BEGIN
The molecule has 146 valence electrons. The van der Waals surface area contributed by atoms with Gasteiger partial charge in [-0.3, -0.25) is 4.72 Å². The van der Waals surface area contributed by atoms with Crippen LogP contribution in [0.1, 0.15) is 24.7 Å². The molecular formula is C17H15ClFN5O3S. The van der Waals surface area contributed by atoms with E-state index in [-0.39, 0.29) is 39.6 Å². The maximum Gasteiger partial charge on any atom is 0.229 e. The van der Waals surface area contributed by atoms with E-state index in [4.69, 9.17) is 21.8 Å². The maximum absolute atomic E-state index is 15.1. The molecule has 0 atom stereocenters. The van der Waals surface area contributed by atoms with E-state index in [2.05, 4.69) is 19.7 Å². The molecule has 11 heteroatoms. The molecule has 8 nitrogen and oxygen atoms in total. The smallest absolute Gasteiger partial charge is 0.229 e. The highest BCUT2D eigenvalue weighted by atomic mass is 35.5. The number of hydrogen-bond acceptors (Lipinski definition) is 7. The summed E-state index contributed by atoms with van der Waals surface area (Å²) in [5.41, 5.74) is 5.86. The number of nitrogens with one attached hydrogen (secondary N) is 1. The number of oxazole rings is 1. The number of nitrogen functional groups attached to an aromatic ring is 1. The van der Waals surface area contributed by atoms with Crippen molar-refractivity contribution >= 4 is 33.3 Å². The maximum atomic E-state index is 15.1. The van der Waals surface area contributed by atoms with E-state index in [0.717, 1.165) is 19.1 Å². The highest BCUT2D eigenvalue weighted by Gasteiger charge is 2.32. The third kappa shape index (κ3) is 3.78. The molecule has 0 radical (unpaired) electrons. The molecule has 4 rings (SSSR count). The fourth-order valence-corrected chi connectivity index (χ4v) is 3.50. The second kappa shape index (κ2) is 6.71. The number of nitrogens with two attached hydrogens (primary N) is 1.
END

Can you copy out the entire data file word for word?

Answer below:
The molecule has 146 valence electrons. The van der Waals surface area contributed by atoms with Gasteiger partial charge in [-0.3, -0.25) is 4.72 Å². The van der Waals surface area contributed by atoms with Crippen LogP contribution in [0.1, 0.15) is 24.7 Å². The molecular formula is C17H15ClFN5O3S. The van der Waals surface area contributed by atoms with E-state index in [-0.39, 0.29) is 39.6 Å². The maximum Gasteiger partial charge on any atom is 0.229 e. The van der Waals surface area contributed by atoms with E-state index in [4.69, 9.17) is 21.8 Å². The maximum absolute atomic E-state index is 15.1. The molecule has 0 atom stereocenters. The van der Waals surface area contributed by atoms with E-state index in [2.05, 4.69) is 19.7 Å². The molecule has 11 heteroatoms. The molecule has 8 nitrogen and oxygen atoms in total. The smallest absolute Gasteiger partial charge is 0.229 e. The highest BCUT2D eigenvalue weighted by atomic mass is 35.5. The number of hydrogen-bond acceptors (Lipinski definition) is 7. The summed E-state index contributed by atoms with van der Waals surface area (Å²) in [5.41, 5.74) is 5.86. The number of nitrogens with one attached hydrogen (secondary N) is 1. The number of oxazole rings is 1. The number of nitrogen functional groups attached to an aromatic ring is 1. The van der Waals surface area contributed by atoms with Crippen molar-refractivity contribution >= 4 is 33.3 Å². The maximum atomic E-state index is 15.1. The van der Waals surface area contributed by atoms with E-state index in [0.717, 1.165) is 19.1 Å². The highest BCUT2D eigenvalue weighted by Gasteiger charge is 2.32. The third kappa shape index (κ3) is 3.78. The molecule has 0 radical (unpaired) electrons. The molecule has 4 rings (SSSR count). The fourth-order valence-corrected chi connectivity index (χ4v) is 3.50. The second kappa shape index (κ2) is 6.71. The number of nitrogens with two attached hydrogens (primary N) is 1.